Consistency

So I see, in an article in the Ottawa Citizen, that the Minister of Public Services and Procurement Canada, Anita Anand, Ottawa mayor Jim Watson and even Pierre Paul-Hus, the Conservative critic for PSPC and a veteran with more than 20 years of service in Canada’s Army reserve, are suggesting that someone ~ the Parliamentary Protective Service which reports, variously, to the speakers of the Senate and of the House of Commons and to the Commissioner of the Royal Canadian Mounted Police. As with so many things in Ottawa, there seems to be no clear, simple answer to the question who is responsible for the National War Memorial?

National War Memorial - Veterans Affairs Canada

The current camp on the West side of Confederation Square is not the first. There was an earlier, larger and less tidy one in the Winter and Spring of 2019/20:

I regularly walk by the National War Memorial, almost always stopping to pay my respects, I complained to Veterans Affairs and to Public Services and Procurement Canada when the Extinction Rebellion camp went up ~ before the COVID-19 pandemic was detected ~ and received no response from either agency. The Extinction Rebellion camp disappeared in May 2020 and the site was cleaned up, but the damage was done. Since no one had acted, promptly and properly to evict Extinction Rebellion other groups felt free to move in. The first, Extinction Rebellion, camp seemed to attract less public and official criticism, perhaps because it advocated for a policy that the Government of Canada supported. The new camp is markedly anti-government and anti-Trudeau.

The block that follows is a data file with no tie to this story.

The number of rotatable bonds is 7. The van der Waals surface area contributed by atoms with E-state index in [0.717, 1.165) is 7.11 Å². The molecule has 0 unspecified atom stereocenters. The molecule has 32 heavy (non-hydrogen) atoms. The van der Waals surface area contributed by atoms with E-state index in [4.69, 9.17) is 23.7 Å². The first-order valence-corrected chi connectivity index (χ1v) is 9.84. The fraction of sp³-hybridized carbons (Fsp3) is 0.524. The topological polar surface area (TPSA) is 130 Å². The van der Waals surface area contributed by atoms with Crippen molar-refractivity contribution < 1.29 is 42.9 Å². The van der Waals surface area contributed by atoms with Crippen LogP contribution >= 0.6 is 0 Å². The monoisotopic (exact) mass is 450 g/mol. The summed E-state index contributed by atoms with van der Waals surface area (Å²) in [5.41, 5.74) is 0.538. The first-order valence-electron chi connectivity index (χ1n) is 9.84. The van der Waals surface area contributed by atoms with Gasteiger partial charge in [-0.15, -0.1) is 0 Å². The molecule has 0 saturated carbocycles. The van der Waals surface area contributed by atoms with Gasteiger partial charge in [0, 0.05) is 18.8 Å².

Now, in my personal opinion, the government bureaucracy, the administrative state, failed in December 2019. The only correct and acceptable response to the first tent and sign on the National War Memorial site was a flying squad of police officers who would have carted the tent-dwellers off to jail, followed by a squad of workers who would have dismantled the improper and disrespectful site. Neither happened because no one in Official Ottawa cared; they only care now because, according to the Ottawa Citizen report, “one of the people in the encampment harassed NDP leader Jagmeet Singh as he walked down Wellington Street, threatening him with a “citizen’s arrest.”” That person may have committed a crime ~ I’m not a lawyer, but it seems to me that anyone, including a prominent politician, ought to be able to walk along an Ottawa street unmolested.

But one can almost imagine the conversation in closed conference rooms occupied by senior Liberal political tacticians: “Look, this has to stop, it’s only six weeks until Remembrance Day … it will look bad if there is an anti-government tent city at the National War Memorial.” “Right! Tear it down!” “But we didn’t tear down the last one.” “Of course not, they were fighting for the same thing that the PM says he’s fighting for.” “Yes, they were harmless … people have a right to protest, peacefully.” “Then these guys haven’t broken any laws?” “We’ll have to pass the problem to someone who can say that.” “Good, then our work is done and we can adjourn.” “But what about Remembrance Day?” “Who cares?

Published by Ted Campbell

Old, retired Canadian soldier, Conservative ~ socially moderate, but a fiscal hawk. A husband, father and grandfather. Published material is posted under the "Fair Dealing" provisions (§29) of the Copyright Act for the purposes of research, private study and education.

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